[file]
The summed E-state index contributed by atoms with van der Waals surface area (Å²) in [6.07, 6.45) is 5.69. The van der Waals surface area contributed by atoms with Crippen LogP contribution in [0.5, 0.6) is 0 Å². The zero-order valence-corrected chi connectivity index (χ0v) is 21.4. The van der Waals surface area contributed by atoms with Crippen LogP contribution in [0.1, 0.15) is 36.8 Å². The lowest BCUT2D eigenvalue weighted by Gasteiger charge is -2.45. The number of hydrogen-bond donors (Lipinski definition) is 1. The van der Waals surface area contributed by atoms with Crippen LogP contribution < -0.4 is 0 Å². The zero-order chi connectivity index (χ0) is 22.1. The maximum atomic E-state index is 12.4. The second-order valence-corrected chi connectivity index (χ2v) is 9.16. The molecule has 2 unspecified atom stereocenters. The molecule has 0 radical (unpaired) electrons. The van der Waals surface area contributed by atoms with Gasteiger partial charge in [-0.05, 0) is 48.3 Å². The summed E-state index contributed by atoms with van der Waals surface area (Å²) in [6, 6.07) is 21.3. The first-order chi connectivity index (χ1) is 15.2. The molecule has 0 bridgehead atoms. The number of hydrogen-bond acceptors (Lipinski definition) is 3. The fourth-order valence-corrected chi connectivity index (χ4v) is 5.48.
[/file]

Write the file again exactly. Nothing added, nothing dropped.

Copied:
The summed E-state index contributed by atoms with van der Waals surface area (Å²) in [6.07, 6.45) is 5.69. The van der Waals surface area contributed by atoms with Crippen LogP contribution in [0.5, 0.6) is 0 Å². The zero-order valence-corrected chi connectivity index (χ0v) is 21.4. The van der Waals surface area contributed by atoms with Crippen LogP contribution in [0.1, 0.15) is 36.8 Å². The lowest BCUT2D eigenvalue weighted by Gasteiger charge is -2.45. The number of hydrogen-bond donors (Lipinski definition) is 1. The van der Waals surface area contributed by atoms with Crippen LogP contribution < -0.4 is 0 Å². The zero-order chi connectivity index (χ0) is 22.1. The maximum atomic E-state index is 12.4. The second-order valence-corrected chi connectivity index (χ2v) is 9.16. The molecule has 2 unspecified atom stereocenters. The molecule has 0 radical (unpaired) electrons. The van der Waals surface area contributed by atoms with Gasteiger partial charge in [-0.05, 0) is 48.3 Å². The summed E-state index contributed by atoms with van der Waals surface area (Å²) in [6, 6.07) is 21.3. The first-order chi connectivity index (χ1) is 15.2. The molecule has 0 bridgehead atoms. The number of hydrogen-bond acceptors (Lipinski definition) is 3. The fourth-order valence-corrected chi connectivity index (χ4v) is 5.48.